Working Remotely vs Office

Working Remotely vs Office

Remote work has grown exponentially within the last 10 years. Although commuting to work might be a nightmare when you live far away from your office, some people need that commute to switch to work mode. While technology keeps making it easier for employees to work from home, a new debate has emerged: what's better, to work remotely or from an office? We are going to review some of the pros and cons of each of them, but in the end, it depends on each person and their working habits.


For some people, commuting to work is part of the ritual to clearly define leisure and work time. Some people find it easier to start working when they enter an office and are surrounded by others who are working as well. They actually need the scenery and work environment of an office to get them to work. These workers use the amount of time on the way to work to mentally prepare for the day, and it helps them to transition from home to work and from work to home.

Some people who work remotely also needs this ritual to prepare themselves to work but they make up for it by having their own ritual, like walking for 15 minutes before and after work.

The younger crowd, however, is more accustomed to working remotely and technology has made flexible working a fully immersive, collaborative experience. Out of those who work remotely, most of them prefer to work from the tranquility of home. Only those able to phase out the background noise and get work done are able to work from other places such as cafés. This is the case of digital nomads who are able to work from literally anywhere while travelling.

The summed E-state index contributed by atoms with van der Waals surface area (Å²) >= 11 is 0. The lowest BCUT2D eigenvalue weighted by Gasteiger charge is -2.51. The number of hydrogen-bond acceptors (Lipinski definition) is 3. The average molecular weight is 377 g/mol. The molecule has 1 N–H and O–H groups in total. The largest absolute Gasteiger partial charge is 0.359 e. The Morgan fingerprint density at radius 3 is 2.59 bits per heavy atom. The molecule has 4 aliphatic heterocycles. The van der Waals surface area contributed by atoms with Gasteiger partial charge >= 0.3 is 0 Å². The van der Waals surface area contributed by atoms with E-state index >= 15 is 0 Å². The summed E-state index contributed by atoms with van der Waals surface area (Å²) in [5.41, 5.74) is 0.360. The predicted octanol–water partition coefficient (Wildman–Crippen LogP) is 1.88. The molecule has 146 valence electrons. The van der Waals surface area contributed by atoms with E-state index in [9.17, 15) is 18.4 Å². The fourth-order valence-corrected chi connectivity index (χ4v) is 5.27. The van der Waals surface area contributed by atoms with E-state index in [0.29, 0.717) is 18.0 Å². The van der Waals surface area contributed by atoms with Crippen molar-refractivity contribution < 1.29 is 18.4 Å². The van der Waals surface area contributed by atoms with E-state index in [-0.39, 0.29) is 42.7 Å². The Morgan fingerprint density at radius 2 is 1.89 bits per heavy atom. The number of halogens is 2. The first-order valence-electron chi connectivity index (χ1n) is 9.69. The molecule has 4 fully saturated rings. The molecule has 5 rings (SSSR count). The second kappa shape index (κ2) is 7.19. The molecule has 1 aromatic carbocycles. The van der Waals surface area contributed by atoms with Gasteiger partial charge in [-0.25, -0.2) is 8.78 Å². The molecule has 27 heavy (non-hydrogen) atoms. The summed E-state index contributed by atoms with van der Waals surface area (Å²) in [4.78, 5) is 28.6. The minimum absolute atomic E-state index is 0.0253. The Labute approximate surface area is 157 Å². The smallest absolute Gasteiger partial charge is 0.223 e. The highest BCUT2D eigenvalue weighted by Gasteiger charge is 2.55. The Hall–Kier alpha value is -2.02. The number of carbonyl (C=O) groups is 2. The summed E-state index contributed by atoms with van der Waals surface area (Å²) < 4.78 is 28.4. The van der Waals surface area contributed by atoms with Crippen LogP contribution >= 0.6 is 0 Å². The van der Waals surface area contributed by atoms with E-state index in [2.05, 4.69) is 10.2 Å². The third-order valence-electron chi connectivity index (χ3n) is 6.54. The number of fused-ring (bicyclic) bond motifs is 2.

Cost savings and productivity

Most bosses will tell you that remote workers are not the most productive sort. Stats, however, show that remote workers are actually more productive. According to a Standford study of 16,000 call centre employees found that working remotely increased productivity by 13 percent. Another study showed that 77 percent of workers reported greater productivity working off-site.

While some people might wonder how remote workers manage to be more productive, the answer is that offices can be distracting. Your colleagues are constantly coming up to your desk, you have to attend meetings and there's background noise and constant chatter - an nuisance for those workers unable to phase out the background noise and get work done.

Remote companies save great quantities of money on overhead because there's no physical office, so they don't have to pay leasing fees nor in-house IT, utilities and other expenses.

Access to awesome talent

Instead of settling for the best worker the company can find in the area they are located, remote workers allow them to access the best talent anywhere in the world. This way a company has a wider scope of professionals to choose from.

Remote workers are happier

According to researchers at Harvard and Princeton, workers are willing to accept 8 percent lower pay, on average, to work from home. The reason why they would settle for less money is because they are happier to work remotely, or at least, that's what stats suggest. Accordingly, 24 percent of people who work in traditional offices say they love their job, where 45 percent of people who work remotely are happy with their job. Obviously, remote workers are happier, but on the bigger picture this is better for companies since happy employees are more productive.

Apart from delivering an improved quality of work, the happier people are with their jobs, the lower the turnover will be. Therefore, companies will save a lot of money on recruitment and retention.

While some people need the commute to switch to work more, the slog to work ruins the morale of others. If you live in a big city and it takes you an hour to get to work, your morale is already ruined. By the time you finish and get home, you've lost two hours of your day commuting, which means less leisure time. Other works end their time at the office just dreading the next morning.

The 9-5 is not for everyone. While some are productive in the morning, others need a power nap to get them going and are more productive in the evening. Flexible hours allow workers to work during the time they are most productive.